After many recent repetitions of the local paths, I finally put my car back on the road this week*, so today I took advantage of having motorised transport at my disposal to take myself a few miles down the road to walk a 16-mile circuit using mainly the Way for the Millennium for my outward leg and the Trent & Mersey canal for the return leg**.

I don’t think I’ll be walking that route again soon, or if I should get a rush of blood to my head and do so, I’ll wear long trousers. The photo above is the section of my left leg between the bottom of my shorts and my knee. The other leg looks the same. The lower legs aren’t too pretty either. And they smart. They *really* smarted when I applied more suncream at lunchtime and they weren’t too happy with the shower that followed the walk either.

The main culprits for the damage were goose grass intertwined in a field of barley and a field of collapsed rape. Nettles, thistles and brambles also cropped up quite a lot.


The long stuff in this field is a dense blanket of thistles

It turns out that I actually walked over 17 miles on my 16-mile walk. The extra resulted from me going back and forth stubbornly trying to find a path that was being illusive. It was only after I’d detoured via a road and got to its other end that I eventually found it (whereupon I did a quick out-and-back along it to satisfy my curiosity as to why I couldn’t find it from the other direction).

Anquet reports a dizzying 500’ of ascent, but that seems like a wild over-estimate to me.


Scratchy collapsed rape, bearing many pointy pods.

(*Yep, dithered for weeks, then bought car tax with just 7 days left in the month.

**Should have walked it the other way around, to give the wet grass and crops on the Way time to dry whilst I was walking the tow-path first thing; as it went, I squelched a lot.)

Saturday, 21 June 2014


After arriving at Challenge Control, having finished this year’s walk, I declared that I had done something that may be considered as cheating. Reassurances were given; I had crossed Scotland under my own steam, even if I did use gravity and a slippery surface to assist me for a few metres (after all, it was said, if I’d glissaded down a snow bank, no-one would have questioned anything other than my safety-mindedness).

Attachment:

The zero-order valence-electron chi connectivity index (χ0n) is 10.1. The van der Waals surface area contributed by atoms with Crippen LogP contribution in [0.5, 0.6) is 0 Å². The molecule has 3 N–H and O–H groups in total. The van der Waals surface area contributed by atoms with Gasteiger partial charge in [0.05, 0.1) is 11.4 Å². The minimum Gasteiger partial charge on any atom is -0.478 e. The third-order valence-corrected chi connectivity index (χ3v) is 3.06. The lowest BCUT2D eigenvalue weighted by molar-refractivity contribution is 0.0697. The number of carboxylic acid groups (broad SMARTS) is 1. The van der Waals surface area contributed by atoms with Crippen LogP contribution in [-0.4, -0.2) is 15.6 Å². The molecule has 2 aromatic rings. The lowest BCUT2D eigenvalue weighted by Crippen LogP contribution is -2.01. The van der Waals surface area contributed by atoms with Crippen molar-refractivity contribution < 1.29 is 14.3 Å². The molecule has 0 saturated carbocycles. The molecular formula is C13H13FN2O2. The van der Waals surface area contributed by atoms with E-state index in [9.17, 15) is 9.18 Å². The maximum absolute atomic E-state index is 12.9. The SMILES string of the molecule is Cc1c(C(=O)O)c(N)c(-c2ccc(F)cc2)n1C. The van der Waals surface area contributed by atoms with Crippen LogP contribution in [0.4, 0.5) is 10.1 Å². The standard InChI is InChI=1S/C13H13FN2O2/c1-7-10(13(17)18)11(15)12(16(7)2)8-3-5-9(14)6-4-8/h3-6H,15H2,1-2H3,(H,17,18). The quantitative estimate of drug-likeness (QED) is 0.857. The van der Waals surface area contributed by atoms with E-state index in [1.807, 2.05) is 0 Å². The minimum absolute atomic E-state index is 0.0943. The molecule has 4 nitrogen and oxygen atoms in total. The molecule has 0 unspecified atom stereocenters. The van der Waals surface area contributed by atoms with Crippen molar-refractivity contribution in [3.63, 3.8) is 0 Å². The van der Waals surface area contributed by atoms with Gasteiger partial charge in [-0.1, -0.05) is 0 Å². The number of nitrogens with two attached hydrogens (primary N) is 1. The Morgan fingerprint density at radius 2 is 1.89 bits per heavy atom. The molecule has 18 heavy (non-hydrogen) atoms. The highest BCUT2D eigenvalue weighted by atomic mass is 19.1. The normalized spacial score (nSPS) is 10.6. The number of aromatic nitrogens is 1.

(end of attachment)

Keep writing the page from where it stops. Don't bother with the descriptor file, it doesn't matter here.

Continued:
The incident in question occurred in Hopeman, where our route took us through a play park. Mick, rather boringly, walked down the bank. Originally, I only intended to pose for a picture:


But once seated, I couldn’t resist going for the ride:


Excellent fun, and (I would wager) a means of travel not employed by many during a TGO Challenge cross-Scotland walk!

TGO Challenge 2014 – Index of Posts

I’ve been through all of my 2014 posts and, at the bottom of each, have inserted a link which goes to the next day, so as to make them easier to navigate. I’ve also replaced most of the photos with equivalent ones taken with the camera (the original snaps having been taken with my Blackberry) and, whilst I was at it, I couldn’t resist adding in some extras. Having also tagged the posts, I thought it may be useful if I created an index too, so here it is:

Day –1: Strathcarron to before Coire Fionnaraich Bothy

Day 0: before Coire Fionnaraich Bothy to Torridon

Day 1: Torridon to beyond Glenuaig Lodge

Day 2: beyond Glenuaig Lodge to West End of Orrin Reservoir

Day 3: West End of Orrin Reservoir to North Side of Beauly Firth

Day 4: North Side of Beauly Firth to before Nairn

Day 5: Before Nairn to by Findhorn

Day 6: by Findhorn to beyond Lossiemouth

Day 7: beyond Lossiemouth to Findochty

Day 8: Findochty to before Banff

Day 9: before Banff to before Rosehearty

Day 10: before Rosehearty to Fraserburgh

Wednesday, 18 June 2014

Getting in a Jam